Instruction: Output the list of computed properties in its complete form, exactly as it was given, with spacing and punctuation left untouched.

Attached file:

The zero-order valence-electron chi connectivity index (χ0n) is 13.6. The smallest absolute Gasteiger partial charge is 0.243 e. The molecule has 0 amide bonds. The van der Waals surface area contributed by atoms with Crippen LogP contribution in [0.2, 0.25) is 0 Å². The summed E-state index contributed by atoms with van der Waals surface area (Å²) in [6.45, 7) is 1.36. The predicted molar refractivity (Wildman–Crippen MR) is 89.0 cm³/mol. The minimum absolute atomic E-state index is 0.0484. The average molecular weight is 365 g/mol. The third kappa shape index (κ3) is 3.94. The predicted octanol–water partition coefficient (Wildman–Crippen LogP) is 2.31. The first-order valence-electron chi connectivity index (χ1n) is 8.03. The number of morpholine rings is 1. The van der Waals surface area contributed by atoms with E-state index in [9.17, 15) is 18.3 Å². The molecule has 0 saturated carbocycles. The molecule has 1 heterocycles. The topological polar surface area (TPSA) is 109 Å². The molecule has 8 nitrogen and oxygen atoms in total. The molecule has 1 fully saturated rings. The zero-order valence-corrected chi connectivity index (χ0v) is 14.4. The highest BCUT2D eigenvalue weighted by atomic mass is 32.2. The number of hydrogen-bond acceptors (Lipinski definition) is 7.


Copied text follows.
The zero-order valence-electron chi connectivity index (χ0n) is 13.6. The smallest absolute Gasteiger partial charge is 0.243 e. The molecule has 0 amide bonds. The van der Waals surface area contributed by atoms with Crippen LogP contribution in [0.2, 0.25) is 0 Å². The summed E-state index contributed by atoms with van der Waals surface area (Å²) in [6.45, 7) is 1.36. The predicted molar refractivity (Wildman–Crippen MR) is 89.0 cm³/mol. The minimum absolute atomic E-state index is 0.0484. The average molecular weight is 365 g/mol. The third kappa shape index (κ3) is 3.94. The predicted octanol–water partition coefficient (Wildman–Crippen LogP) is 2.31. The first-order valence-electron chi connectivity index (χ1n) is 8.03. The number of morpholine rings is 1. The van der Waals surface area contributed by atoms with E-state index in [9.17, 15) is 18.3 Å². The molecule has 0 saturated carbocycles. The molecule has 1 heterocycles. The topological polar surface area (TPSA) is 109 Å². The molecule has 8 nitrogen and oxygen atoms in total. The molecule has 1 fully saturated rings. The zero-order valence-corrected chi connectivity index (χ0v) is 14.4. The highest BCUT2D eigenvalue weighted by atomic mass is 32.2. The number of hydrogen-bond acceptors (Lipinski definition) is 7.